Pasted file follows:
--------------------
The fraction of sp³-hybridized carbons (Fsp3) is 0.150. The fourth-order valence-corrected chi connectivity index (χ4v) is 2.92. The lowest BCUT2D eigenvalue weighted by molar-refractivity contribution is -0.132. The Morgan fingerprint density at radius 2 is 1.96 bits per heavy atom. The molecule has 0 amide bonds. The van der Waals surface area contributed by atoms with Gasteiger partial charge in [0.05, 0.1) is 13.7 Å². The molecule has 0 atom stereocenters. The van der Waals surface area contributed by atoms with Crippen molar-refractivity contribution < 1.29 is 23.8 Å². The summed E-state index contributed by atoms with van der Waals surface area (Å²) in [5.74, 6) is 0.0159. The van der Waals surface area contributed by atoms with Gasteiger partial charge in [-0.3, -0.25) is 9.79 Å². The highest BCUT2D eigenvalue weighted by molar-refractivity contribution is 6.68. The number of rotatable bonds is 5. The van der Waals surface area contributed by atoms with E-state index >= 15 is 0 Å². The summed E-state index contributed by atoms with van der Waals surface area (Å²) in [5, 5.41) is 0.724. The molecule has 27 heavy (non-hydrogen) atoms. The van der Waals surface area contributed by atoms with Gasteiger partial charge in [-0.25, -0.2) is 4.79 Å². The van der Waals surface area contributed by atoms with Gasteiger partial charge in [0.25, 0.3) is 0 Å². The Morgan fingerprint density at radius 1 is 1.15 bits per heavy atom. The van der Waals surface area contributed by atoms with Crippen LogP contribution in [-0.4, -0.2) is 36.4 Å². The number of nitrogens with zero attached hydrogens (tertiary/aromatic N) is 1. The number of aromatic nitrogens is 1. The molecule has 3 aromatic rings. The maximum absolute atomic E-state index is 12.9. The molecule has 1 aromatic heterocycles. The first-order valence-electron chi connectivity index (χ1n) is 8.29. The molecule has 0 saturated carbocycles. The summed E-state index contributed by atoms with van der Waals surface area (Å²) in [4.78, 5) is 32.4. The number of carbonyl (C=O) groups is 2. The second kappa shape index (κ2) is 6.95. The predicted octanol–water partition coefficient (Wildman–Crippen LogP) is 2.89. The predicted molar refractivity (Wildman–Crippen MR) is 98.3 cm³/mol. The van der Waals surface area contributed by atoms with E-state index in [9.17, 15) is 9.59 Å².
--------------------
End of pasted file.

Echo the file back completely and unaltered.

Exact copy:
The fraction of sp³-hybridized carbons (Fsp3) is 0.150. The fourth-order valence-corrected chi connectivity index (χ4v) is 2.92. The lowest BCUT2D eigenvalue weighted by molar-refractivity contribution is -0.132. The Morgan fingerprint density at radius 2 is 1.96 bits per heavy atom. The molecule has 0 amide bonds. The van der Waals surface area contributed by atoms with Gasteiger partial charge in [0.05, 0.1) is 13.7 Å². The molecule has 0 atom stereocenters. The van der Waals surface area contributed by atoms with Crippen molar-refractivity contribution < 1.29 is 23.8 Å². The summed E-state index contributed by atoms with van der Waals surface area (Å²) in [5.74, 6) is 0.0159. The van der Waals surface area contributed by atoms with Gasteiger partial charge in [-0.3, -0.25) is 9.79 Å². The highest BCUT2D eigenvalue weighted by molar-refractivity contribution is 6.68. The number of rotatable bonds is 5. The van der Waals surface area contributed by atoms with E-state index >= 15 is 0 Å². The summed E-state index contributed by atoms with van der Waals surface area (Å²) in [5, 5.41) is 0.724. The molecule has 27 heavy (non-hydrogen) atoms. The van der Waals surface area contributed by atoms with Gasteiger partial charge in [-0.25, -0.2) is 4.79 Å². The van der Waals surface area contributed by atoms with Gasteiger partial charge in [0.25, 0.3) is 0 Å². The Morgan fingerprint density at radius 1 is 1.15 bits per heavy atom. The van der Waals surface area contributed by atoms with Crippen LogP contribution in [-0.4, -0.2) is 36.4 Å². The number of nitrogens with zero attached hydrogens (tertiary/aromatic N) is 1. The number of aromatic nitrogens is 1. The molecule has 3 aromatic rings. The maximum absolute atomic E-state index is 12.9. The molecule has 1 aromatic heterocycles. The first-order valence-electron chi connectivity index (χ1n) is 8.29. The molecule has 0 saturated carbocycles. The summed E-state index contributed by atoms with van der Waals surface area (Å²) in [4.78, 5) is 32.4. The number of carbonyl (C=O) groups is 2. The second kappa shape index (κ2) is 6.95. The predicted octanol–water partition coefficient (Wildman–Crippen LogP) is 2.89. The predicted molar refractivity (Wildman–Crippen MR) is 98.3 cm³/mol. The van der Waals surface area contributed by atoms with E-state index in [9.17, 15) is 9.59 Å².